Not all ACs and ACCs are created equal, as Margaret Ewing, the nomination, audit and risk chair at ITV, notes. “Our role is to be challenging, but also supportive and help to improve the performance of the company and also the performance of management and we challenge when necessary,” she says, acknowledging that ACs and ACCs perform their duties with varying degrees of diligence. “You are always going to get the outlier. Someone who does not perform their job well. There will always be error or negligence or weakness somewhere. No matter what processes or regime you put in place, there will always be exceptions,” she says, because we are dealing with humans.

As some of the CMA proposals and Kingman recommendations are implemented, doing more may become inevitable for ACs and ACCs; though not in the way that some may be anticipating; particularly when it comes to joint audits. In a submission to the BEIS Select Committee, PwC chairman and senior partner Kevin Ellis said that with regard to joint audits, the firm did not believe the CMA had “made an evidence-based case that these proposals will lead to improved choice or quality” and suggested that they could create “significant potential audit risk” and disruption to UK companies – and in the short term this may be so.

Izza says: “Assuming that they will be planned over a period of time, audit committees will need to be arranging a tender process to find a joint auditor, which might prove easier for some sectors than others.” Some in the profession have suggested that joint audit may prove much more time-consuming for ACs, perhaps even doubling their workloads. However, Bob Neate begs to differ. As a partner in Mazars’ Audit and Assurance Group, he is one of the few auditors in the UK who has for many years regularly performed joint audits in France. “We find that there are a lot of urban myths around joint audit,” he says.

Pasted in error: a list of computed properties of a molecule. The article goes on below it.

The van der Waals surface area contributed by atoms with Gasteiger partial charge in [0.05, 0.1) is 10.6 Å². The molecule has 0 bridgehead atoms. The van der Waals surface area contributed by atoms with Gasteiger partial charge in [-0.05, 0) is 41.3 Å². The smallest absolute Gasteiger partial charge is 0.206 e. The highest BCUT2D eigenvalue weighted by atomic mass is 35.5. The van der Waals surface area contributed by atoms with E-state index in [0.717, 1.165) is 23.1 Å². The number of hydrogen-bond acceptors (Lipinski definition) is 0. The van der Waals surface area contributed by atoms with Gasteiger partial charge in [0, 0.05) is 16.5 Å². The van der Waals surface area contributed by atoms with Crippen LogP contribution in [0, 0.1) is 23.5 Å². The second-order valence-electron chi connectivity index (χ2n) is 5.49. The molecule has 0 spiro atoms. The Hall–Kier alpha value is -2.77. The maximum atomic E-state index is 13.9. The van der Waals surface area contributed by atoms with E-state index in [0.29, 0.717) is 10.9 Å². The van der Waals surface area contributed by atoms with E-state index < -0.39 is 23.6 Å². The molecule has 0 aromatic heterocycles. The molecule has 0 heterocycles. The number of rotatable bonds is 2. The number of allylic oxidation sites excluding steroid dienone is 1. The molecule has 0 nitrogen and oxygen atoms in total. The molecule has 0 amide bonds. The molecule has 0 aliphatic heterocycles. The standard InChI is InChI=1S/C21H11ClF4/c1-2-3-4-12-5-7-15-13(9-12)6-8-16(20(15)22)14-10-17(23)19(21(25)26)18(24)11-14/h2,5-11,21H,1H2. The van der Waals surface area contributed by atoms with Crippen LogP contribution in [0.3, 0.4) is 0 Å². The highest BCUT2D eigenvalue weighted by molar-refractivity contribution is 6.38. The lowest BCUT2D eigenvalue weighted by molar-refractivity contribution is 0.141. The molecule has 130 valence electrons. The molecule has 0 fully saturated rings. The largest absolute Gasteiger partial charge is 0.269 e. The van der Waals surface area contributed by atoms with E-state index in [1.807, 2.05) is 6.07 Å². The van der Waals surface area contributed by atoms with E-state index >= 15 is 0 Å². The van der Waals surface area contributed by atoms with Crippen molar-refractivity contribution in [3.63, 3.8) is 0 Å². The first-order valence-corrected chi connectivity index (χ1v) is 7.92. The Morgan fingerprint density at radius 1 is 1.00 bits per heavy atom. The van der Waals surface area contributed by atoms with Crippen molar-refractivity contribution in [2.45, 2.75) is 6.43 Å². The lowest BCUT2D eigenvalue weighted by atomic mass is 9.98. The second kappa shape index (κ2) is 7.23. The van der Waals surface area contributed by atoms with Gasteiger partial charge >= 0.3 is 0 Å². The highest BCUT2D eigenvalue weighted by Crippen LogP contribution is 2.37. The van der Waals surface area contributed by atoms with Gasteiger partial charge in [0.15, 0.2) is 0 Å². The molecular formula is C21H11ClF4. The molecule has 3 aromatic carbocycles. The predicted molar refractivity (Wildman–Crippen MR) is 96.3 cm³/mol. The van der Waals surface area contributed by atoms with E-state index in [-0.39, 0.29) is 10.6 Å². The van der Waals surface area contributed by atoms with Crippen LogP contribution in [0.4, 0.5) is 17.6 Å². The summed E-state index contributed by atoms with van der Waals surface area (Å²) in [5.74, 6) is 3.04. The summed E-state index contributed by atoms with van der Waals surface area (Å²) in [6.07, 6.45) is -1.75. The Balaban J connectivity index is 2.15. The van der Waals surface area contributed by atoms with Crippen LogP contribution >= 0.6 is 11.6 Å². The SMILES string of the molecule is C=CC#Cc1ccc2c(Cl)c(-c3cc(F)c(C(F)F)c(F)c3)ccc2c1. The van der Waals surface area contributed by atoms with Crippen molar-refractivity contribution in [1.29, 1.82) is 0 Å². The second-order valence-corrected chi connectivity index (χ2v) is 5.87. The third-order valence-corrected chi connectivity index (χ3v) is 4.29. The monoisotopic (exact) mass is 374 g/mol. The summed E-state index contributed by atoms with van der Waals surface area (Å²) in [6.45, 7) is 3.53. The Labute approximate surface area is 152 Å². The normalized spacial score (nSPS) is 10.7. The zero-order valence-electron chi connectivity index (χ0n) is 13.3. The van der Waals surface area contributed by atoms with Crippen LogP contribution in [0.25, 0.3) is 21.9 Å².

Two’s company

“In my experience of joint audits, no more time is required by audit committees and chairs,” he says. Because engagement partners have joint responsibility they both attend meetings with the AC and ACC, so there are no more audit-related meetings than with a single firm. The tendering process could create more work, but in France, which has a joint audit requirement and mandatory six-year audit tenures, many ACs manage the tendering and rotation processes by staggering their appointment of auditors with, for example, a three year gap and overlap, which reduces risk on auditor rotation, because one firm can provide continuity.

Another urban myth that may be circulating around CMA and Kingman proposals is that some of them, such as personal legal liability and issues around independence from ARGA (see panel) may jointly or collectively act as a barrier to AC and ACC recruitment. “The senior manager regime within financial services has definitely not helped increase the pool of talent of professionals who want to sit on the board of financial services organisations.

Making audit chairs personally liable for anything that happens in the organisation will have a similar impact, I am sure, on audit chairs,” says Freebairn. “At a point in time when you want to increase diversity in every aspect of the pool, making it harder to get people excited about doing it is probably not the smartest move,” he adds.

In the short term, however, Freebairn does not think proposed changes will immediately put people off roles on ACs, because many of the AC members he talks to are “quite alpha” by nature. Longer term is a different matter. “The first time something happens and one of them goes to prison, that will have a marked impact,” he says. “Until then, they will believe that it will never happen to them.”

CMA and Kingman proposals

Headline CMA proposals affecting ACs and ACCs include: regulatory scrutiny of auditor appointment and management and measures to increase accountability of ACs (with a number of remedies suggested); and the imposition of a ‘joint audit’ regime for FTSE 350 audits, with each audit carried out by two firms, at least one of which must be non-Big Four. Kingman proposals that may be looming over ACs and ACCs include the introduction of a new personal liability regime under the FRC replacement, ARGA, and wider enforcement powers covering directors (which ICAEW assesses in representation 92/18).

Existing AC roles and responsibilities

The Companies Act 2006 and the UK Corporate Governance Code both have things to say on how ACs should discharge their duties. So do the FRC publications Guidance on Audit Committees, Best Practice Guide to Audit Tendering, Guidance on Risk Management, Internal Control and Related Financial and Business Reporting and Guidance on Board Effectiveness, which succinctly states: “The audit committee is responsible for discharging governance responsibilities in respect of audit, risk and internal control, and will report to the board as appropriate.” It then notes that boards and ACs often need to also consider relevant legislation in Listing Rules and Disclosure Guidance and Transparency Rules.